Marieke Walsh and Kristy Kirkup report on the recent Liberal Party convention, held on the same weekend as the NDP convention. As the Liberals are currently leading in the polls, the authors address speculation that the goal is to prepare for an election, possibly later this spring or in the fall.
Given the current state of the pandemic and that many schools are now closed for in-person learning, this lesson is designed for both in-class and online collaborative learning. Senior students are to form online groups with fellow students, as directed by their teacher, or in-person, as the case may be. Individually, students in each group will take on one of the worksheet tasks, then share with the group. In this way, the lesson can be completed in a short time—likely less than a half-hour.
Subject Area(s) covered
Social studies, current events
New Terms to explain
Access to the article, and the Internet, especially:
Key things students can learn from this lesson
- Why Canadians may face an election this year;
- The name and a brief background of each the federal party leaders;
- Three key policy planks in a possible election platform of each party.
Action (here’s how we’ll do it)
Form groups of five students; each group will choose a leader who will read aloud to the group the attached article. All members are expected to take notes. After the reading, the group will discuss the article to determine:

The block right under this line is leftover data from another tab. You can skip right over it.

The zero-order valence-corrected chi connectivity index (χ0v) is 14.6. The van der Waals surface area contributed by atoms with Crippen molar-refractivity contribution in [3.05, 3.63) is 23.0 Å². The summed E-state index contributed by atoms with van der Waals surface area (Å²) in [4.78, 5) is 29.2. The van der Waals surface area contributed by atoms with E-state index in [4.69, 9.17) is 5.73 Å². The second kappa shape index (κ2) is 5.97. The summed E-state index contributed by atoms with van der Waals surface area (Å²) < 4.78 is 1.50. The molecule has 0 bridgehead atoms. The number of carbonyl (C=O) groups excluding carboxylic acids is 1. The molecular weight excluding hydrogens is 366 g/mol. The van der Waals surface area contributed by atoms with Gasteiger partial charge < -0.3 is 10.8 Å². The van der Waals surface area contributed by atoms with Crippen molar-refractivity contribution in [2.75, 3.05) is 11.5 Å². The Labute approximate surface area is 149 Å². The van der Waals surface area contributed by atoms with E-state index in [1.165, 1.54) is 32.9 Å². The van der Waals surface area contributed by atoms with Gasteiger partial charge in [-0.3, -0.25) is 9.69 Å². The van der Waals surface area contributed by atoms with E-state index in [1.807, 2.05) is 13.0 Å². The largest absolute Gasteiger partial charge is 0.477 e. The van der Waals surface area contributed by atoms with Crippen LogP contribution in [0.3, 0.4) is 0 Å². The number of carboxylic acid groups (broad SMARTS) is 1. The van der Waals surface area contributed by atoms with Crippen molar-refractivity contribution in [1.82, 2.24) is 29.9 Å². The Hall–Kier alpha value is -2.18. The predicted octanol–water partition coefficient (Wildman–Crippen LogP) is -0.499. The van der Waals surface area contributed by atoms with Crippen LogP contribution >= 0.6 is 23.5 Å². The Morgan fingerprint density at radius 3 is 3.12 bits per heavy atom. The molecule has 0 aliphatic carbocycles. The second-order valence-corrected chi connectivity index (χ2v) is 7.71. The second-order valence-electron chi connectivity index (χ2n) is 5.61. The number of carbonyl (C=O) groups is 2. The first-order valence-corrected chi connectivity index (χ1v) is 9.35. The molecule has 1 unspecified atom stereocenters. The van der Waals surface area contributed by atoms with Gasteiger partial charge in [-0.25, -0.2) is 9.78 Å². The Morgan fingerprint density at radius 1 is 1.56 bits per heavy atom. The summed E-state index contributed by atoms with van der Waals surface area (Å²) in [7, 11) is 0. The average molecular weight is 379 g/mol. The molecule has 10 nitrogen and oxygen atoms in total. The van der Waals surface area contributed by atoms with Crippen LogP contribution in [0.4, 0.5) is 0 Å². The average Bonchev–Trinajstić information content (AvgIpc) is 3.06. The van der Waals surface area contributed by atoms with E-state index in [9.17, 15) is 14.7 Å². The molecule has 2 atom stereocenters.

- Some of the Liberal Party’s expected platform points—e.g., $100B for economic stimulus;
- Why the Liberals would not be ousted on a confidence vote, but would need to “pull the plug” themselves;
- The significance of Mr. Carney’s speech—who he is, his most recent foreign position and his last position while in Canada.
Next, assign each group member a link to one of the major party’s websites. They are to:
- Name the leader of the party, their last job before entering politics, and the length of their current tenure as leader;
- Name three of the party’s key platform issues–in the case of the NDP, based on their Convention agenda;
- Offer an opinion on what appealed or did not appeal to them on reviewing the website.
If time permits, a bonus: From this link, scan the registered political parties in Canada: https://www.elections.ca/content.aspx?section=pol&dir=par&document=index&lang=e
- How many are there in total?
- Were you surprised at that fact?
- Which ones caught your eye sufficiently for you to click on their information, and why?
When members have completed their tasks, have them report to the group, while the others take notes. They should review your notes and submit them to the teacher.
Consolidation of Learning
- The teacher takes up their reports after they have been evaluated.
- Explain why Canadians may face an election this year;
- List the names and a brief background of the leaders of each major federal party;
- List three key policy platforms for each federal party.
Students are able to offer informed comments on the election, when it’s announced, and describe their reasons for favouring any one party over another.
Helpful Internet Searches
Activities to do together
- When an election is called, discuss the leaders and the issues over meals, or when news items appear on media outlets;
- Get in touch with your local member of Parliament, and ask what they feel the key issues are for the next few years, and why.